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| p.1 #17 · p.1 #17 · How to effectively use a gray card (white balance)? |
I like to pretend I am shooting 5500K balanced slide film all the time, so I set all my daylight shoots for 5500K, +5 magenta in LR. That seems to work out well. Early morning and late evening shots now look like they should on "fixed" slide film, and we are culturally used to that.
For tough mixed lighting scenarios like small club gig shooting, I usually set a custom WB based on the default setting of the club lighting at the beginning of the set, and let it fall where it may as they change about with different color...Show more →
In the first case, that is a matter of taste, I suppose. It often seems to result in something a bit too warm in the case of landscape. For example, my "golden hour" shot ends up way too "golden" when I do that... and the "blue hour" shot ends up looking a bit intense. If you like things on the warm side, 5500 and +5 (also the default in ACR for "daylight") can work, but it does warm things quite a bit.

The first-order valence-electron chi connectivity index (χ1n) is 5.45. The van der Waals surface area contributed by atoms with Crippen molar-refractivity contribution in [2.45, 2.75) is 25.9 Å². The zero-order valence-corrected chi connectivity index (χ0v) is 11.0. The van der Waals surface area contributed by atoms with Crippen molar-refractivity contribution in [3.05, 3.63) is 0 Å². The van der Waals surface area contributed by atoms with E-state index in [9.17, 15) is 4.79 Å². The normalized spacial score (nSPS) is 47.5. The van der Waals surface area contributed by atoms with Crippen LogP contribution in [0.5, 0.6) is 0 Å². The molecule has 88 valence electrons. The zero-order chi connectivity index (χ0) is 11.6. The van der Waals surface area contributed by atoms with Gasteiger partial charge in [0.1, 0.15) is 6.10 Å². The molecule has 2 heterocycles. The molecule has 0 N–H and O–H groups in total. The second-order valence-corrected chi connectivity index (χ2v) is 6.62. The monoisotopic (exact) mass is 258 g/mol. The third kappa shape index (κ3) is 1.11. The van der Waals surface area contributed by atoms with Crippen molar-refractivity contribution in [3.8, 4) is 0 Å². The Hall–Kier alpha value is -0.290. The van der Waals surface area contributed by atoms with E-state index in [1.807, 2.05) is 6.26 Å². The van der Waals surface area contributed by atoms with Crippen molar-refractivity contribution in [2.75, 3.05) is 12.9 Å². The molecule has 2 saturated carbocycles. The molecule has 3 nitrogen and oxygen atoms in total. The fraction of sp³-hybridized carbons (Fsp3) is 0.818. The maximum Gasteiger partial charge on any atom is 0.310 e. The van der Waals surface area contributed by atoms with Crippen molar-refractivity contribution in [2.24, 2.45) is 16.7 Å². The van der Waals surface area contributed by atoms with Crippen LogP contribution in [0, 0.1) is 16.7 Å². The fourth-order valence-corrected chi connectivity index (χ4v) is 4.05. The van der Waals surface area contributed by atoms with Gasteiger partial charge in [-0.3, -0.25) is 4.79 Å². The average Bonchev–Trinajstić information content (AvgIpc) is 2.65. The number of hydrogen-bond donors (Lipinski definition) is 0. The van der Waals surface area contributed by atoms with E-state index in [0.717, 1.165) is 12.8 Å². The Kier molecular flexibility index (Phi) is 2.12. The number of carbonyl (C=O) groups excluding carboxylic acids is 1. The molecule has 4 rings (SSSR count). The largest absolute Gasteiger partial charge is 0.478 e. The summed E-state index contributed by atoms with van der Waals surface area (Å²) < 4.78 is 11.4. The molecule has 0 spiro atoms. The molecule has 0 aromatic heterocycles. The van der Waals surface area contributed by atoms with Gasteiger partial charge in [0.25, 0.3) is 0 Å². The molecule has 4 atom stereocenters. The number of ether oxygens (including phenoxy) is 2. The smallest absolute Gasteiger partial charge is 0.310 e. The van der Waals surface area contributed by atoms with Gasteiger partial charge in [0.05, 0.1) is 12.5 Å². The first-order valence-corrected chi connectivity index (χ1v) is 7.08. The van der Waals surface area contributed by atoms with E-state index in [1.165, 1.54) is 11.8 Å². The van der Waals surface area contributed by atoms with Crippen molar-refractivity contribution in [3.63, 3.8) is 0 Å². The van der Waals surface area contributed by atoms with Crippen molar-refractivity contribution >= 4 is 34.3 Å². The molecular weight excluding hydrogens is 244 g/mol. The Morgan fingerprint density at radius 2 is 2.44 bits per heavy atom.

I'm not so sure that the "culturally used to" slide film notion works quite as well as it might have at one time, though it probably does depend on the person and the context. For shared jpg images on computer screens it could work in a number of cases, especially when people like things overly saturated. For fine art print work, well, it depends.
I'm with you on how to handle the artificial lighting shots, such as your club shooting along with some theatrical photography I've done along with extensive night photography. Stage lighting is really tricky stuff. There are often many different colors of light gels in play, and the lighting levels can also vary greatly between shadow and highlight areas. With night photography, at least in urban areas, it is not uncommon to have a number of light sources with wildly divergent color temperatures - incandescent, fluorescent, sodium vapor, moon light, and now LCD. On one hand this sounds like an impossible complexity... but looked at another way it give the photographer great freedom of interpretation.